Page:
Before I make this change, or try to make it, I need to find other things to photograph.  New subjects are difficult for me to find.  I still haven’t been able to find a ready supply of images, that I can and want to make, close at hand.  The answer depends upon what is available to shoot as well as my interest in the subject and the appropriate style of photography.  I probably picked the wrong time of the year to try this experiment.  Everything is dark and dreary.  It’s like no color exists anymore.  The leaves have turned and blown away and all the flowers have died and departed.  The only color that exists is the occasional lovely sunrise.

It looks like it is going to be a long cold winter with little opportunity to practice photography so don’t be surprised if my pictures become farther apart, less interesting, and fewer in number.

Aging Photographer Issues … Back & Knees

Four years ago I was starting to have a lot of trouble walking and was using a cane or walking stick, but after a few rounds of physical therapy I recovered enough to stop using then.  Unfortunately, it didn’t last long.  I started having even more major problems walking until I couldn’t walk, even with the aid of a cane for more than a very short distance.  That episode ended after I had lumbar fusion surgery two years ago.  Fortunately the surgery was quite successful and I now walk pretty well as long as I don’t stand or walk too long.  I still have stenosis and other problems at other locations in my back, so I still use a cane or walking stick now and then, especially if I know I will be going far or out for a longer time.

Many older people with arthritis or other back problems walk with the aid of a cane or walking stick, but for photographers this is a problem.  If you are holding a cane in one hand, that only leaves you one hand to hold a camera.  The picture above shows how I deal with this problem.  I have attached a nylon cord to my walking sticks and canes as shown above.  I put the loop around my wrist and tighten it so that I can let go of the cane without it falling to the ground while I then use the hand to steady my camera.  I carry my cameras on straps either around my neck or across my body while walking and using the cane or walking stick, but I need two hands to adjust and hold the camera steady while taking pictures.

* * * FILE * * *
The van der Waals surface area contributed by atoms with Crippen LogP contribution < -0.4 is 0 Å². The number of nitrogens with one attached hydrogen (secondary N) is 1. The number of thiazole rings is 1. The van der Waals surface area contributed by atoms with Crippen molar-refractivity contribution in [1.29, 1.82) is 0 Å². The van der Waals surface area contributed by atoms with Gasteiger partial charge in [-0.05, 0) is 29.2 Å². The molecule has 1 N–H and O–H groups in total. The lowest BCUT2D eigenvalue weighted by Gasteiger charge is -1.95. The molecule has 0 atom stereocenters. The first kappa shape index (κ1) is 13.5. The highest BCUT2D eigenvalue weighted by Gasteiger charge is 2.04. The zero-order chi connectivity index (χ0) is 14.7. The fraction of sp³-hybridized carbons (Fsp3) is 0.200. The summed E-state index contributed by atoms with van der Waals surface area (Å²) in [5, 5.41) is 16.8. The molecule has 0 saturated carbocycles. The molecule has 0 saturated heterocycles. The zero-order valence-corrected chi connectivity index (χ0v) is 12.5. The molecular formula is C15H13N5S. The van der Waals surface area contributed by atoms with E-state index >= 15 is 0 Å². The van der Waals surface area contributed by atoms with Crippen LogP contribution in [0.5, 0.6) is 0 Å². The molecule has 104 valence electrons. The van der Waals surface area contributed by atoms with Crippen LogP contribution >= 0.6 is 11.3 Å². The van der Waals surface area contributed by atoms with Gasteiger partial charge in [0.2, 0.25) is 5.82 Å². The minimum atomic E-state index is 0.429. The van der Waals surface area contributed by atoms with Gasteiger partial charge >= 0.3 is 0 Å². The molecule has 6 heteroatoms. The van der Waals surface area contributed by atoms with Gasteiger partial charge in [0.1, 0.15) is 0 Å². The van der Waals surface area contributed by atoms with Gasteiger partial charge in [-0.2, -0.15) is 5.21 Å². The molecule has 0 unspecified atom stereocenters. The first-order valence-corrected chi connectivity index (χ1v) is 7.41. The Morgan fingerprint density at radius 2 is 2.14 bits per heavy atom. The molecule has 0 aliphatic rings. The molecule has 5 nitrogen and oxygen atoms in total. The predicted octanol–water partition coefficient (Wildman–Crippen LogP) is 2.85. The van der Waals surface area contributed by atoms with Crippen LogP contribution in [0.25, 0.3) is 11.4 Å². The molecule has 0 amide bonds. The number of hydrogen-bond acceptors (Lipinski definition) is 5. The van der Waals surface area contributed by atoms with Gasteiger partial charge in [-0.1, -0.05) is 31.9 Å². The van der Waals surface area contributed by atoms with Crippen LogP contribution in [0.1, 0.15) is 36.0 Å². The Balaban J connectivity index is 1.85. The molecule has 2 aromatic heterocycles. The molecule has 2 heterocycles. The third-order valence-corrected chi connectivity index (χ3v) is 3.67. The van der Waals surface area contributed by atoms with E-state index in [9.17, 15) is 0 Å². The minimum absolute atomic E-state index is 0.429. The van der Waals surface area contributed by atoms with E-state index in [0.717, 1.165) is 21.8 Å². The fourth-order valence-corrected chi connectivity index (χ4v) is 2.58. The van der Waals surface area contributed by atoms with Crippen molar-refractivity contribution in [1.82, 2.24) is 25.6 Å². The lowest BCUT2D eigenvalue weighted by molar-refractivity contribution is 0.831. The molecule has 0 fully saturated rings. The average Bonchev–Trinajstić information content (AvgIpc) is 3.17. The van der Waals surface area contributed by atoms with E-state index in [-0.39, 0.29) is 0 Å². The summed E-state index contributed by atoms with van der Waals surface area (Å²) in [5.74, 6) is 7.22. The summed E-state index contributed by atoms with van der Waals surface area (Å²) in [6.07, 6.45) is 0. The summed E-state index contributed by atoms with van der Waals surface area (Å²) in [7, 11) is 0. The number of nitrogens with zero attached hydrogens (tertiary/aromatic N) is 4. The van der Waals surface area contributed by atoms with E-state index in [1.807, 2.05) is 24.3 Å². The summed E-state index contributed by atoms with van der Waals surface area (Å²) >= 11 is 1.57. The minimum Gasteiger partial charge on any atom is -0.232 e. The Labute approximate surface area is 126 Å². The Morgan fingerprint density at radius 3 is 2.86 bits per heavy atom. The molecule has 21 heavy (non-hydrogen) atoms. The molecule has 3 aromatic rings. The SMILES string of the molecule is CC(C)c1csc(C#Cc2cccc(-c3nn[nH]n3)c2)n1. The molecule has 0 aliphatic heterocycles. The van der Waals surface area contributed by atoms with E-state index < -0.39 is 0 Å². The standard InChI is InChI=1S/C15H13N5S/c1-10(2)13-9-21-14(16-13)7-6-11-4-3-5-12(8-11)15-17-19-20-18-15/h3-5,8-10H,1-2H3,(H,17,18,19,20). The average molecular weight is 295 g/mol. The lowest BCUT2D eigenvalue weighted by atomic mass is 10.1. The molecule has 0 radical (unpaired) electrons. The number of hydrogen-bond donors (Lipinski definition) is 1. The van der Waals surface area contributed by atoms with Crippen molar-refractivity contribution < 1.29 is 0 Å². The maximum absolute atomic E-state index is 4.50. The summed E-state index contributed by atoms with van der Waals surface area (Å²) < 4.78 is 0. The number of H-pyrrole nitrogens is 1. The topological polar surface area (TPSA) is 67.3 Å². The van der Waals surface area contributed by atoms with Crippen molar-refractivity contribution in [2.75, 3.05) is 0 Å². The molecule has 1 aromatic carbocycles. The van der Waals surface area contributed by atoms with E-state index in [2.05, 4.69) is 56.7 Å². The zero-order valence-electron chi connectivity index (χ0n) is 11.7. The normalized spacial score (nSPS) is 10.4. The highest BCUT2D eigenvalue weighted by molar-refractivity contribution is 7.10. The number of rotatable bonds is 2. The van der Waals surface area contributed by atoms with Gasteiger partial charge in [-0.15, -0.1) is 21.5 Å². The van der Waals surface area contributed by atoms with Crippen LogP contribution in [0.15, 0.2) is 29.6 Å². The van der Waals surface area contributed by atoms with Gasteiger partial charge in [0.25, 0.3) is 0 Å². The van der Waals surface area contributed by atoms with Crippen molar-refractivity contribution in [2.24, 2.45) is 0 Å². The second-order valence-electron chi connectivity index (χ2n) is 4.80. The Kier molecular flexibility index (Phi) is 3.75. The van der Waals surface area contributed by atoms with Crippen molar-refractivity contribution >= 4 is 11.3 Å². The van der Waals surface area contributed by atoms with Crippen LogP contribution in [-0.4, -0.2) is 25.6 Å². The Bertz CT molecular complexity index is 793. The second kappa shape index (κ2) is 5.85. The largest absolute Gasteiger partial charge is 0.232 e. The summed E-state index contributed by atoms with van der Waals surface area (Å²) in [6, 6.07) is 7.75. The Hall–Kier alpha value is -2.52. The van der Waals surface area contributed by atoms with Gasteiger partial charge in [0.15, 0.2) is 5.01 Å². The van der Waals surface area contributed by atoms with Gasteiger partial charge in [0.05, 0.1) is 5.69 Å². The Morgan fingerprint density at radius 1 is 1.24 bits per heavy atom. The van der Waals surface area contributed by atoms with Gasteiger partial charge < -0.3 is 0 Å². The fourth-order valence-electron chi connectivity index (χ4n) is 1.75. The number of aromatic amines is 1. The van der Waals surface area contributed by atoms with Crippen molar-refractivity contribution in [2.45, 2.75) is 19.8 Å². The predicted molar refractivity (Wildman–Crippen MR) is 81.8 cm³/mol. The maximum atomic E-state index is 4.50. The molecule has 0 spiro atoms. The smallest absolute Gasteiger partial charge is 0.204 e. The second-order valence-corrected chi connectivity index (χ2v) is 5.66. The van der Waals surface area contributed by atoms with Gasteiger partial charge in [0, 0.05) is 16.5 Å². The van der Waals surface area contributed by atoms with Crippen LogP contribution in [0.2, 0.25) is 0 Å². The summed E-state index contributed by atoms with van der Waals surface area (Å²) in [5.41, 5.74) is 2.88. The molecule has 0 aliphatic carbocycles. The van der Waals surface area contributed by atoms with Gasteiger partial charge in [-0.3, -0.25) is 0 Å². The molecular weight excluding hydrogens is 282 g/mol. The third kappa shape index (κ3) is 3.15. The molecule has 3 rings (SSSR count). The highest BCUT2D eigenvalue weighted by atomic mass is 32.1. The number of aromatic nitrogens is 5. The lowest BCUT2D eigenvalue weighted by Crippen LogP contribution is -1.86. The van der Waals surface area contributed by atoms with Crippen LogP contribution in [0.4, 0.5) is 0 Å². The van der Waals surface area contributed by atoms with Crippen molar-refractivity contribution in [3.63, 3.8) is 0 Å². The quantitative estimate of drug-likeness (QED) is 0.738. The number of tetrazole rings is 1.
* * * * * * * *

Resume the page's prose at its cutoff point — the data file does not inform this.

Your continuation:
The knob on the top of my walking stick screws off so that I can use it as a monopod when necessary with my smaller camera.  Getting smaller cameras is also something that older photographers find advantageous.  With my back I find that using a lighter camera enables me to walk further and photograph more.  I have a Pentax K-5 which along with a long zoom lens at times has been too much for me to carry.  To lighten my load, I bought a Fujifilm X100.  With its’ fixed effective 35 mm lens it is light but still has excellent image quality and fits nicely on a monopod, but I rarely need to do that.  I’ll probably have more to say about other suitable cameras in a later article.

I first got interested in using a smaller high quality camera from an article “On the Trail With the Leica M9” in a web article on Luminous Landscape.  Please click on it and read it.  It is an excellent example of what can be achieved.  My main problem is that I can’t afford a Leica M9 camera so I substituted the X100 for it.  I also went for a less expensive combined walking stick – monopod.  For my uses they work just fine.  In addition, as the article explains, I only use a camera bag to transport my cameras and lenses and I put extra batteries, cards, and lenses, if necessary, in a jacket or vest pocket

For those who don’t wish to go light with their equipment as I have done, they might want to try using a jogging stroller to carry their gear.  Don’t laugh, read this article.  Buying one second-hand would give you a very sturdy way to quickly move your gear down the walk.  It would be similar to a walker with wheels but capable of carrying more at a faster pace.  If you use a wheelchair, you can mount your camera on the chair.  One such device for doing this is shown here.